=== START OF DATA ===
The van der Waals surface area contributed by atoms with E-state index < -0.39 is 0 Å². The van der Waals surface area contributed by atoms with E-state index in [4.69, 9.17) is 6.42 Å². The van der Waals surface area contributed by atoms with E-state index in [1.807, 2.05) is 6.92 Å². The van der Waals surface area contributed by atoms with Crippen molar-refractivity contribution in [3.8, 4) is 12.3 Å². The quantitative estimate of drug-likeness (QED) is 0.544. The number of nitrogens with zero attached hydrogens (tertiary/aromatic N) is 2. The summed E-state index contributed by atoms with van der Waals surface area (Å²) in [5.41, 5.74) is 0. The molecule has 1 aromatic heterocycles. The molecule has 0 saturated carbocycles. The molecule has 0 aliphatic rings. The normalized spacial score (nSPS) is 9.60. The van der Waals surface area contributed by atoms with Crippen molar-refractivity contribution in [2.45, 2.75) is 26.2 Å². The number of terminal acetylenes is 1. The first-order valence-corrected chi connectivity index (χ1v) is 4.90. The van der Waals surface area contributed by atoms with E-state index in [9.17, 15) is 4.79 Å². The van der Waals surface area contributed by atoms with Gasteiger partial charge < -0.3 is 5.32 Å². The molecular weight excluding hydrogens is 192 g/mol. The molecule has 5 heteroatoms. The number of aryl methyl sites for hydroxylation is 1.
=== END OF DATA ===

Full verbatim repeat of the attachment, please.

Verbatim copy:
The van der Waals surface area contributed by atoms with E-state index < -0.39 is 0 Å². The van der Waals surface area contributed by atoms with E-state index in [4.69, 9.17) is 6.42 Å². The van der Waals surface area contributed by atoms with E-state index in [1.807, 2.05) is 6.92 Å². The van der Waals surface area contributed by atoms with Crippen molar-refractivity contribution in [3.8, 4) is 12.3 Å². The quantitative estimate of drug-likeness (QED) is 0.544. The number of nitrogens with zero attached hydrogens (tertiary/aromatic N) is 2. The summed E-state index contributed by atoms with van der Waals surface area (Å²) in [5.41, 5.74) is 0. The molecule has 1 aromatic heterocycles. The molecule has 0 saturated carbocycles. The molecule has 0 aliphatic rings. The normalized spacial score (nSPS) is 9.60. The van der Waals surface area contributed by atoms with Crippen molar-refractivity contribution in [2.45, 2.75) is 26.2 Å². The number of terminal acetylenes is 1. The first-order valence-corrected chi connectivity index (χ1v) is 4.90. The van der Waals surface area contributed by atoms with E-state index in [9.17, 15) is 4.79 Å². The van der Waals surface area contributed by atoms with Gasteiger partial charge < -0.3 is 5.32 Å². The molecular weight excluding hydrogens is 192 g/mol. The molecule has 5 heteroatoms. The number of aryl methyl sites for hydroxylation is 1.